Wednesday, June 24, 2009

Darkfall’s Design: Sounds Good, Smells Bad

I’m going to stir the Darfall hornets’ nest. I waited a bit after DFO's launch before putting the contents of this post anywhere because I wanted to see if AV would make progress towards getting through some of these odd decisions... And they have not as far as I can so. So here goes.

I don’t understand the logic behind a lot of the design decisions in Darkfall. I’m not talking about business logic, either—I’m talking about the feasibility of the mechanics that AV put in place from the beginning and continue to work on today.

Consider the following blurbs that are on the Darkfall site and what they are actually saying about the design of the game:

“A Huge… Fantasy World.”

Oh no. A huge fantasy world? In a heavily PvP-focused game? This isn’t good. You don’t want a huge world, because in a PvE-minimal game, it’ll be an empty world. The more space you have, the more emptiness. This is doubly the case for such a niche game where you know you’re not going to have huge server populations to fill the world. It gets worse as the game matures and alliances solidify power. If you thought there was enough travel time to get from hamlet to hamlet, try going five hamlets over so you can get out of the alliance safe zone.

In a game focused on player conflict, you have to have a relatively high-friction environment. This means that content should err on the side of being just slightly uncomfortable in its proximity. You want players fighting over what is valuable, not walking 20 kilometers, killing some AFK harvesters, then having their game crash due to a memory leak exacerbated by loading the 15 zones the player had to traverse.

“In Darkfall, there’s much more to character development than, say, raising your riding or mining skill by mindlessly killing rats all day. Instead, you'll need to practice your skills if you want to get better at them.”

Oh. So I’m going to have to participate ad infinitum in really boring actions like mining and fishing—actions that have just about zero intelligent choice involved in their prosecution? That doesn’t sound as promising as I think they intended for it to sound. A lot of other MMOs have this problem too. I don’t think that forcing your players to perform such an unremittingly mindless activity while they’re at their keyboard is good design.

What’s worse about this promise, though, is the invitation to exploitation. If people have to repeatedly do dead simple activities in order to level those skills, they’re going to macro! It’s not even hard to imagine this being the case, yet Darkfall had huge macroing and exploitation issues at launch and still does.
So really, this blurb should read “In Darkfall, there’s much less to character development than, say, completing quests and earning levels all day. Instead, you’ll need to find a macro program or keyboard and shoot at a wall or AFK mine if you want to advance quickly at them.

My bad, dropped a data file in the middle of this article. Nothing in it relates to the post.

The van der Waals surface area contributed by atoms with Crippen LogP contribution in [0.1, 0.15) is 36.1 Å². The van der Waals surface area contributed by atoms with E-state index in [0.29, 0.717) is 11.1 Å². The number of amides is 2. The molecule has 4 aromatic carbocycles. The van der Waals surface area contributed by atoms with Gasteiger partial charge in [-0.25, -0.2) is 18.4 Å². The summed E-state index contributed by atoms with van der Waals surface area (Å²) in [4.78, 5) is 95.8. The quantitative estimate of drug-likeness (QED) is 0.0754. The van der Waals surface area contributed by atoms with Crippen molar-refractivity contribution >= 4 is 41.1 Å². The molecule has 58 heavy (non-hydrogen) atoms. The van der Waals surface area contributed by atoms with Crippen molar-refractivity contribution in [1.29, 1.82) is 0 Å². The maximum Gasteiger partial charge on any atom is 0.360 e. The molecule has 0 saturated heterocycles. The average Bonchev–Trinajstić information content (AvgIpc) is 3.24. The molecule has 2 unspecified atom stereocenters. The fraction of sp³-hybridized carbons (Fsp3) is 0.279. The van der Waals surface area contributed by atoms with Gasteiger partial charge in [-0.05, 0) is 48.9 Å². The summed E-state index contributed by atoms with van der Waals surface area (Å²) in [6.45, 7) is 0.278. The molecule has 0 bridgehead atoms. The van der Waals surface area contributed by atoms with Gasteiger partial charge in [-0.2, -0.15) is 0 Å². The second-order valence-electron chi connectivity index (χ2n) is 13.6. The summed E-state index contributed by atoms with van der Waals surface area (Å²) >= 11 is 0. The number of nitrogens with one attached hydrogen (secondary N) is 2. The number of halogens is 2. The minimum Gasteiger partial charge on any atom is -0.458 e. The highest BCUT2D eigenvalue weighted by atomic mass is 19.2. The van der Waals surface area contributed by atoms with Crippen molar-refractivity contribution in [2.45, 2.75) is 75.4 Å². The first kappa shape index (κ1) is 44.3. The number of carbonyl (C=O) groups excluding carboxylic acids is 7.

“You will never have to re-roll your character again. With Darkfall’s flexible character development system, your character simply adapts to the choices you make for him.”

What does that mean?

It’s basically saying that character advancement is meaningless. You can always go back and change everything—or, even worse, you can be good at everything. Currently, the latter is the case. There doesn’t seem to be any late-progression mechanics in place. This is a fundamental lapse in attentiveness that doesn’t bode well for the game’s future.

Why even have character advancement in the game (especially the vertical variety). This is supposed to be a game that focuses on player skill, right? And there’s nothing more carebear than having some kid who has grinded for a week longer than you beating you 1v1 because he had 10 more points in his Sword skill.


There are some serious issues with the mechanics of Darkfall and you don’t need to dig deep to find them. Sandbox games live and die by their core mechanics. Darkfall may not have much of a future if there aren’t some serious adjustments and outright changes and reinventions soon. As much as I like player-focused, sand box world games, Darkfall can not even earn a try from me given the issues I’ve outlined here.

1 comment:

Tesh said...

"It’s basically saying that character advancement is meaningless."

While I'm no fan of Darkfall, I don't read it that way at all. Character choices need not be irrevocable to be meaningful. All that needs to happen is that your choices change the way you play. If they can be changed, it just means you can change the way you play again.

The quest for "meaningful" decisions (read: permanent, often with little indication of what the choice means) has given rise to all sorts of lame grindy mechanics as players have to either test out a series of alts or go to resources outside of the game to get a bead on how to plan their character. I call that bad design. Good for sub addicts, perhaps, but bad game design.